To see this, consider Borges' Library of Babel: it contains every book (and by book, I mean every possible combination of characters), of a certain length, say 130,000 for definiteness. You're faced with the task of cataloguing this awesome collection. So, you start simple: you give the book that is identical to Shakespeare's Hamlet (which contains about 130,000 letters) the number one, the book that differs from Hamlet in that the last character is an a (if it isn't in the original) the number two, the book whose last letter is a b the number three, and so on.

At first, you might think you've hit upon a highly efficient scheme -- after all, strings of 130,000 characters length get mapped to very short ones. But things will get bad, and go from bad to worse to terrible, rather quickly: for the books only differing in the last letter, you will need the numbers one to 26, for the books differing in the last two letters, the first 26*26 numbers, and finally, to catalogue all the books, you will need the numbers up to 26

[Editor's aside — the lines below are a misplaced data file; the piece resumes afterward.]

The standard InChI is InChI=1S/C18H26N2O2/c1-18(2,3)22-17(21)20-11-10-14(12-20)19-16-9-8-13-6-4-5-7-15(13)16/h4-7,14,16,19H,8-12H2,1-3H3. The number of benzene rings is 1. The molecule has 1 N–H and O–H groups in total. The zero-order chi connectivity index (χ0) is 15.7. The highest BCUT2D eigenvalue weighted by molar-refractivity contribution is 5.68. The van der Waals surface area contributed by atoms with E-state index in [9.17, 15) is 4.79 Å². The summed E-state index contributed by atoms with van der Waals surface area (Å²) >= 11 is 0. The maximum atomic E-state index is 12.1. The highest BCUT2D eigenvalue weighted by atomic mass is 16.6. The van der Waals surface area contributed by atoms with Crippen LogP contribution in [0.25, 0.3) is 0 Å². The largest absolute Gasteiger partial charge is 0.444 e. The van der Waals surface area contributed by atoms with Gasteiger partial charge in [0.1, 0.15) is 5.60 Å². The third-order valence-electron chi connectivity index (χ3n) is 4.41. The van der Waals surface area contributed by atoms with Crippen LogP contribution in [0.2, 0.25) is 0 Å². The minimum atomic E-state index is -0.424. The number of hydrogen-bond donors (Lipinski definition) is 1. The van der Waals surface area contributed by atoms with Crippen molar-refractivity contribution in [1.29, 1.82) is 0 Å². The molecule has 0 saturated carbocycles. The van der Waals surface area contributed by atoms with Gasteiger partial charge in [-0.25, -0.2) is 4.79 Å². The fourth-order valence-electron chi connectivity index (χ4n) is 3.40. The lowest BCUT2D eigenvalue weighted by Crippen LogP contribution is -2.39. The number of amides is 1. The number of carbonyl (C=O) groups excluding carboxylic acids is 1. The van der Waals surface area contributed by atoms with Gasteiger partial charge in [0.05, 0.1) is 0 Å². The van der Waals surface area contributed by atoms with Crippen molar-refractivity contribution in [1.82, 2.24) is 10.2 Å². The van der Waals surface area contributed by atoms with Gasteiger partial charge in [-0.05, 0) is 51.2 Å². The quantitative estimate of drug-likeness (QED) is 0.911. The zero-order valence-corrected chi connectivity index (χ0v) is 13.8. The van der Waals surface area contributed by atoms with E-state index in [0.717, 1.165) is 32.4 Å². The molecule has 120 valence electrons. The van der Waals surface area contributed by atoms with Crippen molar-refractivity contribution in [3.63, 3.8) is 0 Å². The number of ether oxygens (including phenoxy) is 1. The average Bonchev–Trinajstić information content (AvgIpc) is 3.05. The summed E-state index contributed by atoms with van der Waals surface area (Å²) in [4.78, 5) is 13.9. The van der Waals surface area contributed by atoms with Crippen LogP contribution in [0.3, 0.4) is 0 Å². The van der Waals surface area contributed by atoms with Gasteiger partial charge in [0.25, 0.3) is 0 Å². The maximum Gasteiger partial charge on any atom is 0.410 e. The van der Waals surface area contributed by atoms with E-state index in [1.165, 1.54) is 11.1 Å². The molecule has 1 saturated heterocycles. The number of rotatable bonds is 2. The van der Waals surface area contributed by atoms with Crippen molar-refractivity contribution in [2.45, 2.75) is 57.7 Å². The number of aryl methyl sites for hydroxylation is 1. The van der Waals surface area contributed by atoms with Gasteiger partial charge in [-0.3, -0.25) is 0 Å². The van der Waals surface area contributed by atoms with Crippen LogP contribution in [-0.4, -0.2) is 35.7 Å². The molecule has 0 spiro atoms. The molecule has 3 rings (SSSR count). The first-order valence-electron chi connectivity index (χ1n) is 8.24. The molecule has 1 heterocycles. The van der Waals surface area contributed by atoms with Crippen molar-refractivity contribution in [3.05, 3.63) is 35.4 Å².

^{130,000}, which is a number with about 184,000 digits -- and thus, far longer than the books themselves are!

Your previously efficient coding scheme has come back to bite you: where at first you were able to save significant amounts of space, now you end up expending correspondingly more to make up for it. On average, there exists no magical space saver like that -- and thus, on average, it remains true that strings with a high entropy carry more information than low entropy ones.

great article and enjoyable read!